Directors: Andrew Stanton, Angus MacLane
Writers: Andrew Stanton, Victoria Strouse, Bob Peterson, Angus MacLane
Voice Cast: Ellen DeGeneres, Albert Brooks, Ed O'Neill, Kaitlin Olson, Hayden Rolence, Ty Burrell, Diane Keaton, Eugene Levy, Sloane Murray, Idris Elba, Dominic West, Bob Peterson, Kate McKinnon, Bill Hader, Sigourney Weaver
Synopsis: The friendly-but-forgetful blue tang fish begins a search for her long-lost parents, and everyone learns a few things about the real meaning of family along the way.
MPAA Rating: Rated PG for mild thematic elements
- Animation is great. Definitely a step up from the original movie, which I never thought would be possible.
- The cinematography really helps set up the broad scope of Dory's adventure.
- Jokes were funny
- The characters were well written, and each of the new character brings elements that weren't present in the previous movie.
- Script was well written, with a solid moral.
- The end credit scene is worth sitting through, as it ties into the first movie perfectly.
- While still being a sequel, it's set up sensibly enough to where even if you didn't watch "Finding Nemo" that you could still easily understand what's going on.
- 3-D visuals were amazing.
- Loved the interactions between Hank and Dory, as their adventure was the heart and soul of this movie.
- Story was predictable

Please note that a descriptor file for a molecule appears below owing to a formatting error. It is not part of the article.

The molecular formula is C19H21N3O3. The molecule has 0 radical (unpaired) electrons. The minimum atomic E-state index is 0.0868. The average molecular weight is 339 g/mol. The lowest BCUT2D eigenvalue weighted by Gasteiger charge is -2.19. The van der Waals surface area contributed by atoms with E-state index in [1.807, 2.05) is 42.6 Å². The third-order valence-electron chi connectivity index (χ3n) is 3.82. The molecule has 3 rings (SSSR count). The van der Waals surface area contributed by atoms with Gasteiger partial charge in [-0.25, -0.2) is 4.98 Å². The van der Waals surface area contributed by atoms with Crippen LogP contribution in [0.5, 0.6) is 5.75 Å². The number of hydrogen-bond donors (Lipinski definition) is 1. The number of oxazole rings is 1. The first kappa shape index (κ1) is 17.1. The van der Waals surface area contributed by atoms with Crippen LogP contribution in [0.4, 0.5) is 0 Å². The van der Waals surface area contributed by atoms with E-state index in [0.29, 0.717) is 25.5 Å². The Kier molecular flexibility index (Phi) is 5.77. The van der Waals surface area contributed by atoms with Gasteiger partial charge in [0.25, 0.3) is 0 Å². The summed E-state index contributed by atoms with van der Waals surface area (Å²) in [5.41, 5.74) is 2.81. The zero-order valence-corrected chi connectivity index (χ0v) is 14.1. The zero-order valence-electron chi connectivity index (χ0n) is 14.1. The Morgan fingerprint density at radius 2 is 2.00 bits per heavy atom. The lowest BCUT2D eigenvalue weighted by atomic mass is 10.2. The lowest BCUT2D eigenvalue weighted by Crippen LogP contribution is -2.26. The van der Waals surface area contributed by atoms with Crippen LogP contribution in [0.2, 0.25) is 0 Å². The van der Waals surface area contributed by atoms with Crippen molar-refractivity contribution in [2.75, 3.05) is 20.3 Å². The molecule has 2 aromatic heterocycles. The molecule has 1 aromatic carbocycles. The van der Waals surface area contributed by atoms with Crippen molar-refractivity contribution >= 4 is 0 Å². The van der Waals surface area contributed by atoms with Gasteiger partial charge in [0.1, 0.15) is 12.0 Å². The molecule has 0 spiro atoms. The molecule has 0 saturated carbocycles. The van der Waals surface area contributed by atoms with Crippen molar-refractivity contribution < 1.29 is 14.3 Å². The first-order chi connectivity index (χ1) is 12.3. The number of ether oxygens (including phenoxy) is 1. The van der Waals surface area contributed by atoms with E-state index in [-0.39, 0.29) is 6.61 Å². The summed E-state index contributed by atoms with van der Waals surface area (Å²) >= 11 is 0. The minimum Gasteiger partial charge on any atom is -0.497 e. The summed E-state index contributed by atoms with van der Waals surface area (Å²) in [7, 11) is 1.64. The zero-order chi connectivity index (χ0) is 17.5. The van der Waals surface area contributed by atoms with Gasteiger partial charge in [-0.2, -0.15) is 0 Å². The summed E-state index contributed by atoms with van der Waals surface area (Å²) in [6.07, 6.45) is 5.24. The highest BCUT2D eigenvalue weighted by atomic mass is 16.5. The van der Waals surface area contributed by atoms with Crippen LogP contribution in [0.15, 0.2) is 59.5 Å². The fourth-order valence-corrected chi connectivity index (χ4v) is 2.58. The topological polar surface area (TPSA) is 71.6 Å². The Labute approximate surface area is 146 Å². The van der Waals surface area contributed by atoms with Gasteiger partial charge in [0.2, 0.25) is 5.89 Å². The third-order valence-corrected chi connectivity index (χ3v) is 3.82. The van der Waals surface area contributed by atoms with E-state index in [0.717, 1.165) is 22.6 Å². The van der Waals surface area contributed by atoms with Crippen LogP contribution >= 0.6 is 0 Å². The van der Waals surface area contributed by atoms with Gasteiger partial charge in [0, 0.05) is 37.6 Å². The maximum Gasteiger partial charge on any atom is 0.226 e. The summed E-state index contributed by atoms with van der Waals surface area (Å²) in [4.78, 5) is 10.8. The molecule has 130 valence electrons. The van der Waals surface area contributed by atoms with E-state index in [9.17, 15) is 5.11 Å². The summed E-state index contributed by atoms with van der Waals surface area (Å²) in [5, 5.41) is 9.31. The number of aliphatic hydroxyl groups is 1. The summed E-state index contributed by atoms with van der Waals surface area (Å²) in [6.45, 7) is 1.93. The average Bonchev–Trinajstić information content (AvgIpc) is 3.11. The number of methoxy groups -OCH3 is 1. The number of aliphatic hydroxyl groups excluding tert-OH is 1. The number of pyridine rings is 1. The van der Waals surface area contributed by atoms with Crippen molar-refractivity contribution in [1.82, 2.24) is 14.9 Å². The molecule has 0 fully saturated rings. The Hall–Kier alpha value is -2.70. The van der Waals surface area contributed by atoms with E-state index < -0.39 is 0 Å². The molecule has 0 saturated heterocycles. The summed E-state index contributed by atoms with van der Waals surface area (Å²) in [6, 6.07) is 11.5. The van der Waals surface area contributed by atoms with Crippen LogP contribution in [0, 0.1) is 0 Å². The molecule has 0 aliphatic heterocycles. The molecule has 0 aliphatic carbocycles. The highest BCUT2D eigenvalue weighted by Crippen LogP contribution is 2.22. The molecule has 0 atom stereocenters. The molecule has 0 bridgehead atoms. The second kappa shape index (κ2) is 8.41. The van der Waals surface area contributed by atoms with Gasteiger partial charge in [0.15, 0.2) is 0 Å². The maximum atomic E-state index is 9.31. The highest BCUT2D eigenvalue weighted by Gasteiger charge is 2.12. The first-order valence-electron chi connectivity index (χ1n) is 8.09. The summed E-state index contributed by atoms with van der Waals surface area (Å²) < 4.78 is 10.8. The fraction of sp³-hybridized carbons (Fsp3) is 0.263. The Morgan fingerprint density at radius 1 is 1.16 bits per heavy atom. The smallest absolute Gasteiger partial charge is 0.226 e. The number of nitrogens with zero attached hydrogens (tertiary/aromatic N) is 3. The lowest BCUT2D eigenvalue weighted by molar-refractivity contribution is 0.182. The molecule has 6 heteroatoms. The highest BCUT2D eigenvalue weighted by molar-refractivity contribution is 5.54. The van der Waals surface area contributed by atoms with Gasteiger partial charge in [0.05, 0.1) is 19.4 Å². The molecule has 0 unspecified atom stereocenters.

- Nemo wasn't given anything to do in this movie; apart from just being there. Plus, he adds nothing to the overall story; in spite being one of the main characters.
- Since Marlin didn't have an overly zealous character to work off of, he comes off as a rather boring character in "Finding Dory."
All hail the mighty voice of Sigourney Weaver, or else she'll use her robotic suit from "Aliens" to kick your a**
"Finding Dory" may not be the sequel that everyone was asking for, but it's certainly a welcomed surprise. The story picks up several months later after the events of "Finding Nemo." Dory starts to regain tidbits of her memories back, as she vaguely starts to remember how she lost her parents, and how she inevitably met Marlin, in the previous story.
Dory scours the seas for her missing parents, but she inevitably gets lost along the way. In similar fashion to the first movie, Marlin and Nemo are forced to find Dory, while she goes off on her own journey of self discovery.
While "Finding Dory" does share some parallels to it's prequel, there's quite a few differences as well. In the original "Finding Nemo", it was more about Marlin learning how to let go of his son. Allowing him to grow up, and make his own choices in life. Meanwhile, his son was shown to learn how to fend for himself. It was a coming of age story, where both characters had a lot to learn about life. Dory was mostly there for comedic relief at the time,but she was never the main character, at least until now.